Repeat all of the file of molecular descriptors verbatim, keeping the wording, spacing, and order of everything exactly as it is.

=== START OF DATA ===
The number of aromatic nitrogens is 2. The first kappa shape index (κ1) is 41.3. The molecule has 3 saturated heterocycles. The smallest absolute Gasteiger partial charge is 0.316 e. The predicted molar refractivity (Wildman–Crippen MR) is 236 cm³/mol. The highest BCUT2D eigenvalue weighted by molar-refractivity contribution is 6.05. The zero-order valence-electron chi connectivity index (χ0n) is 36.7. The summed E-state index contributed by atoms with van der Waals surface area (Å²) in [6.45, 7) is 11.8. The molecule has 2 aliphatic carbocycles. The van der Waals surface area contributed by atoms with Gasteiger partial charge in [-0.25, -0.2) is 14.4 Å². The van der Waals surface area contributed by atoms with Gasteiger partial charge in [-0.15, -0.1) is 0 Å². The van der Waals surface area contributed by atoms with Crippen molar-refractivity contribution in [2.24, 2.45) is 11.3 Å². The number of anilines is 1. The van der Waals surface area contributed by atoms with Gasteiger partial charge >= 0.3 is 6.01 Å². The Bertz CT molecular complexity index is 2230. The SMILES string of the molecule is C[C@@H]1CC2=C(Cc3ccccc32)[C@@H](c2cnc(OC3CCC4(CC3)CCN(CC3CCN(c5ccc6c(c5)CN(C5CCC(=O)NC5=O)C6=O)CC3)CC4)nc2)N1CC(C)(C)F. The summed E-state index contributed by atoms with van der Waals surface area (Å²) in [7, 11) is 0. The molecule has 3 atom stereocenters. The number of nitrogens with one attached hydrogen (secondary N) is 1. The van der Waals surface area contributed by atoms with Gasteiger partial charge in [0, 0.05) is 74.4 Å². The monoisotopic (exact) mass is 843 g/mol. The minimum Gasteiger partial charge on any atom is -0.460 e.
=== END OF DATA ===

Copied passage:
The number of aromatic nitrogens is 2. The first kappa shape index (κ1) is 41.3. The molecule has 3 saturated heterocycles. The smallest absolute Gasteiger partial charge is 0.316 e. The predicted molar refractivity (Wildman–Crippen MR) is 236 cm³/mol. The highest BCUT2D eigenvalue weighted by molar-refractivity contribution is 6.05. The zero-order valence-electron chi connectivity index (χ0n) is 36.7. The summed E-state index contributed by atoms with van der Waals surface area (Å²) in [6.45, 7) is 11.8. The molecule has 2 aliphatic carbocycles. The van der Waals surface area contributed by atoms with Gasteiger partial charge in [-0.25, -0.2) is 14.4 Å². The van der Waals surface area contributed by atoms with Gasteiger partial charge in [-0.15, -0.1) is 0 Å². The van der Waals surface area contributed by atoms with Crippen molar-refractivity contribution in [2.24, 2.45) is 11.3 Å². The number of anilines is 1. The van der Waals surface area contributed by atoms with Gasteiger partial charge >= 0.3 is 6.01 Å². The Bertz CT molecular complexity index is 2230. The SMILES string of the molecule is C[C@@H]1CC2=C(Cc3ccccc32)[C@@H](c2cnc(OC3CCC4(CC3)CCN(CC3CCN(c5ccc6c(c5)CN(C5CCC(=O)NC5=O)C6=O)CC3)CC4)nc2)N1CC(C)(C)F. The summed E-state index contributed by atoms with van der Waals surface area (Å²) in [7, 11) is 0. The molecule has 3 atom stereocenters. The number of nitrogens with one attached hydrogen (secondary N) is 1. The van der Waals surface area contributed by atoms with Gasteiger partial charge in [0, 0.05) is 74.4 Å². The monoisotopic (exact) mass is 843 g/mol. The minimum Gasteiger partial charge on any atom is -0.460 e.